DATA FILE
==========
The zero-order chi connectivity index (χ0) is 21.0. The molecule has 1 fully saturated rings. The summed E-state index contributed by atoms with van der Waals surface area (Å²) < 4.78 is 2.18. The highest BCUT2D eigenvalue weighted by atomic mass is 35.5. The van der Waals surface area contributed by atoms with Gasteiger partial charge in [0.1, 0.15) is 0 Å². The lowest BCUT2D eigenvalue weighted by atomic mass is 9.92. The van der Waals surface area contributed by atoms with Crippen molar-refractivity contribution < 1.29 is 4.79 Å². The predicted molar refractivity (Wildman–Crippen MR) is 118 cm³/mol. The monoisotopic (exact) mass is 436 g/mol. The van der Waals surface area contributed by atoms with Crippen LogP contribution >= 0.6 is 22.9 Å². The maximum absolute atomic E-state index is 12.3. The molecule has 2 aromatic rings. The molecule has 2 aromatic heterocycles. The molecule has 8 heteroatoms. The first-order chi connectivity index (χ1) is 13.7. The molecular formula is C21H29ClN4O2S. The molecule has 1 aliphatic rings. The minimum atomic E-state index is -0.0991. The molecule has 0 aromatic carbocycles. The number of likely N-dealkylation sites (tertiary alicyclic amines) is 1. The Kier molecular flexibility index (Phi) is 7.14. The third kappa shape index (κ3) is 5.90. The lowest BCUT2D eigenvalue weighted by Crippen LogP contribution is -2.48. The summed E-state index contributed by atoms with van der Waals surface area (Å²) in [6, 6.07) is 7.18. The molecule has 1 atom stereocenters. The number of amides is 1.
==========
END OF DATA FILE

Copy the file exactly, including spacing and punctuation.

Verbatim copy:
The zero-order chi connectivity index (χ0) is 21.0. The molecule has 1 fully saturated rings. The summed E-state index contributed by atoms with van der Waals surface area (Å²) < 4.78 is 2.18. The highest BCUT2D eigenvalue weighted by atomic mass is 35.5. The van der Waals surface area contributed by atoms with Gasteiger partial charge in [0.1, 0.15) is 0 Å². The lowest BCUT2D eigenvalue weighted by atomic mass is 9.92. The van der Waals surface area contributed by atoms with Crippen molar-refractivity contribution < 1.29 is 4.79 Å². The predicted molar refractivity (Wildman–Crippen MR) is 118 cm³/mol. The monoisotopic (exact) mass is 436 g/mol. The van der Waals surface area contributed by atoms with Crippen LogP contribution >= 0.6 is 22.9 Å². The maximum absolute atomic E-state index is 12.3. The molecule has 2 aromatic rings. The molecule has 2 aromatic heterocycles. The molecule has 8 heteroatoms. The first-order chi connectivity index (χ1) is 13.7. The molecular formula is C21H29ClN4O2S. The molecule has 1 aliphatic rings. The minimum atomic E-state index is -0.0991. The molecule has 0 aromatic carbocycles. The number of likely N-dealkylation sites (tertiary alicyclic amines) is 1. The Kier molecular flexibility index (Phi) is 7.14. The third kappa shape index (κ3) is 5.90. The lowest BCUT2D eigenvalue weighted by Crippen LogP contribution is -2.48. The summed E-state index contributed by atoms with van der Waals surface area (Å²) in [6, 6.07) is 7.18. The molecule has 1 atom stereocenters. The number of amides is 1.